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Problems marshalling an array of structures in a DLLImport and getting NullReferenceException RRS feed

  • Question

  •  

    I'm trying to write up a function that is accessing a specialized card that has four serial ports. Sending data on it seems fine, but receiving the data is the problem. This is what I have to deal with on the C native code of the DLL:

     

    Code Snippet

    prototype.h (in native C)

     

    typedef struct

    {

    unsigned int inchar;

    unsigned int err;

    unsigned int timetag;

    }

    t_INDATA;

     

    int __declspec(dllexport ReceiveString(int chanhandle, t_INDATA *inbuf, int dwCount);

     

     

    What I am trying to do is use this in the unsafe format since I'm dealing with an array of structs by using pointers.

     

    This is what I have written:

    Code Snippet

    (C# code)

     

    class myDllInfterface

    {

    [StructLayout(LayoutKind.Sequential)]

    public struct t_INDATA

    {

    public IntPtr inchar;

    public uint err;

    public uint timetag;

    }

     

    // NOTE: channel_count will be defined by another function that will assign

    // how many bytes are being received in the FIFO buffer. It will NOT

    // be set to null

    public int channel_count;

     

    [DllImport("excserms.dll")]

    public static unsafe extern int ReceiveString(int chanhandle, t_INDATA** inbuf, int dwCount);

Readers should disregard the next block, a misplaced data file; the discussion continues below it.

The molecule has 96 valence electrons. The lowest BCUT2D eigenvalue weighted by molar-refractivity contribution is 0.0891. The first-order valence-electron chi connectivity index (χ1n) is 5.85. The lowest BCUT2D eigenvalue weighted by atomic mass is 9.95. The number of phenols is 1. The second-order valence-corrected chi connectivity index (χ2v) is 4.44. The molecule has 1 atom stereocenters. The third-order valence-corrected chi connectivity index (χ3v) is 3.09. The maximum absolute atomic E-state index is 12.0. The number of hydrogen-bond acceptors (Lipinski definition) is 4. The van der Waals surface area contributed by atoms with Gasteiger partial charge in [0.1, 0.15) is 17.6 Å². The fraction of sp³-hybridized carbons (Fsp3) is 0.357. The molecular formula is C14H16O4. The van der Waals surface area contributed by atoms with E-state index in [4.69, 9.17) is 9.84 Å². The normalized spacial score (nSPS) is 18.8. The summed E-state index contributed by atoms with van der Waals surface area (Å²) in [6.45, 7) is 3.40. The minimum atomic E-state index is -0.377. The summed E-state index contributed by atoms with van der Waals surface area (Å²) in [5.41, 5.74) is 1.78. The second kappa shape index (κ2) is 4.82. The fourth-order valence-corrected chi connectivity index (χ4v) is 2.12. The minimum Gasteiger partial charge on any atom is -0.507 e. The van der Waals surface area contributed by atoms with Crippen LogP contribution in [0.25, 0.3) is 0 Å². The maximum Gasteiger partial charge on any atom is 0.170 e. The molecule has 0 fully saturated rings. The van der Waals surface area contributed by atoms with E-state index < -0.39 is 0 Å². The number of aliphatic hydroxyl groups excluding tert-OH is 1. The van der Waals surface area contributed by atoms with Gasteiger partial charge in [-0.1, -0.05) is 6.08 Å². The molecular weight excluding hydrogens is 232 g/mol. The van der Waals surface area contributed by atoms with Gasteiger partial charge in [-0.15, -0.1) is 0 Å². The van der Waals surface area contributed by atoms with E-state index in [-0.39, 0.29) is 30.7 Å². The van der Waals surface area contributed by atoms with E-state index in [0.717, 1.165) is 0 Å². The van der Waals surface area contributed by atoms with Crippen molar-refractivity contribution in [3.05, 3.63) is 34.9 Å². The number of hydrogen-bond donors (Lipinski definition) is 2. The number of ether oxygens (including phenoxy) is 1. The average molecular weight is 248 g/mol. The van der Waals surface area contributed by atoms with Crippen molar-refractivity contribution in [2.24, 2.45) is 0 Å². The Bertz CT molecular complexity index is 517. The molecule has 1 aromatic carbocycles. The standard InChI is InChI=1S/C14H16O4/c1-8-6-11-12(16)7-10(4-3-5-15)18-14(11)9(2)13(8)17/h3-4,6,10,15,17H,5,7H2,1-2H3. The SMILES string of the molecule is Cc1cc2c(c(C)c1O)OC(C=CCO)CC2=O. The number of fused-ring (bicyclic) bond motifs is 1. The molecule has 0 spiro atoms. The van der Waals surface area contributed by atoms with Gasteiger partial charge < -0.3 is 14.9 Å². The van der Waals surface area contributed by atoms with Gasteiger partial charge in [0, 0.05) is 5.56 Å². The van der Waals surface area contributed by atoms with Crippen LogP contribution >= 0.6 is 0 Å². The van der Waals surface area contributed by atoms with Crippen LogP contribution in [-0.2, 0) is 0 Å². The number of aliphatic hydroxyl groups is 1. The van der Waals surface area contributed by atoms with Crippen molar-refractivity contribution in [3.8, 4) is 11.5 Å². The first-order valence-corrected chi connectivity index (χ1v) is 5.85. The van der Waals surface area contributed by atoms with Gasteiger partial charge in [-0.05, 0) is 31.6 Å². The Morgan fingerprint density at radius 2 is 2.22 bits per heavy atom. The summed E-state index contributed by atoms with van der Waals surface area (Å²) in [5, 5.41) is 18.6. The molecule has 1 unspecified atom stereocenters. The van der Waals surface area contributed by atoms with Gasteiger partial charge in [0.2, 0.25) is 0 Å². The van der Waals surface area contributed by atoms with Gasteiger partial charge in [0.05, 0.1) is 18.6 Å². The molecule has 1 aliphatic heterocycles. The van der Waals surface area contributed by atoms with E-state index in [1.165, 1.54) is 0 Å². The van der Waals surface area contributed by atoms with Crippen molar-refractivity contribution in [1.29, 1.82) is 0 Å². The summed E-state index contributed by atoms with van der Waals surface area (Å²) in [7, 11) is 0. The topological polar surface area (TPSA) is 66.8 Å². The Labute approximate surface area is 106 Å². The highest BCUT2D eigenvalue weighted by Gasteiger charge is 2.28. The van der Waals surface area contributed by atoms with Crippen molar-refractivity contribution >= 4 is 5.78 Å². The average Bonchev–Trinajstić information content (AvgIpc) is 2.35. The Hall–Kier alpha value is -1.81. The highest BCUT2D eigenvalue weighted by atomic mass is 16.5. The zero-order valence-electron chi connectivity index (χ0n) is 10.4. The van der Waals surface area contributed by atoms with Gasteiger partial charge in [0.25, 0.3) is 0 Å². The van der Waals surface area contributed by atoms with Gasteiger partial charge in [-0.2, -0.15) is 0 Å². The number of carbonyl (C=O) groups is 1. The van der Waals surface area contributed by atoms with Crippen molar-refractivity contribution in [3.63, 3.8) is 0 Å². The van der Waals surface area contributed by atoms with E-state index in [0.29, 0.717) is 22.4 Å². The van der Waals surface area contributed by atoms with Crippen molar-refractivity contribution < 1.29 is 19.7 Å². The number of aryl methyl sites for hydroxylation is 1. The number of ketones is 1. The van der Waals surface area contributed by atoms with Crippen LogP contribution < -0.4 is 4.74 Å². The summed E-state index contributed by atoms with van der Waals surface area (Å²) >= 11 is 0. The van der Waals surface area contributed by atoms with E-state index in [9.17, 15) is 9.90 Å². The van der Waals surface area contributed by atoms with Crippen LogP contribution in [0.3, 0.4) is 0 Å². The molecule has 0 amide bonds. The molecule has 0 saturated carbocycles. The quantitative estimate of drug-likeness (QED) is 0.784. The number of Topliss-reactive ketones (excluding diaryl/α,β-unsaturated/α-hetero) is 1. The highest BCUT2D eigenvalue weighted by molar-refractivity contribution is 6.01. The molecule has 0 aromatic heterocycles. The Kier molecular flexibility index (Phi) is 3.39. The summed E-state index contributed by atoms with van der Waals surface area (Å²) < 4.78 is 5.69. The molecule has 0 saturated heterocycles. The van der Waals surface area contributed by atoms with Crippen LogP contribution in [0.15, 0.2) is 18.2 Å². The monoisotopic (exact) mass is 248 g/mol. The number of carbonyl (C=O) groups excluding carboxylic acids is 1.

//.... more code here for setting events on when the serial port receives data, and then assigning the channel_count variable. ...//

     

    public unsafe string receiveSerial(int ch)

    {

     

    StringBuilder sb = new StringBuilder(50);

    int test, i;

    t_INDATA* inbuf;

     

    if (channel_count == 0)

    return "";

     

    try

    {

    ReceiveString(ch, &inbuf, channel_count);

    t_INDATA* inCurrent = inbuf;

     

    for (i = 0; i < channel_count; i++, inCurrent++)

    {

     

    Marshal.ReadInt32(inCurrent->inchar);

    sb.Append((char)(inCurrent->inchar));

    Marshal.FreeCoTaskMem(inCurrent->inchar);

    }

    Marshal.FreeCoTaskMem((IntPtr)inbuf);

    }

    catch (Exception e)

    {

    MessageBox.Show(e.ToString());

    throw;

    }

    return sb.ToString();

    }

    }

     

     

     

    It's at Marshal.ReadInt32(inCurrent->inchar) that I am getting a NullReferenceException thrown and for the life of me I cannot figure out why it is doing that. I was using the "OutArrayOfStructs Sample" from the MSDN .NET Framework Developer's Guide to give me the basic outline on trying to deal with getting the data off the card. I'm basically modelled this function from the "UsingUnsafe()" example.

     

    the sample can be found here: http://msdn.microsoft.com/en-us/library/2k1k68kw(VS.85).aspx

     

    When I have another computer hooked up via by sending text by RS232 with this string "hello world\n", it accurately sets the channel_count to 12, yet when I debug it, the variable "i" in the for-loop is at zero when the exception is thrown. Besides, as you can see in the code, even if the channel_count is set to zero, it should return back a null string which does work.

     

    Anyone have any ideas on what's wrong with it?


    Steve

     

    Wednesday, April 30, 2008 10:10 AM

Answers

  • Okay, the only other logical explanation I can think of is that dwCount indicates the size of the inbuf[] array.  Which means the client must allocate and size the buffer rather than the native code creating the buffer for the client.  That's certainly preferrable and the way it would typically be done in 'C' as well, no guessing how the buffer needs to be released.  And no need for the "unsafe" keyword: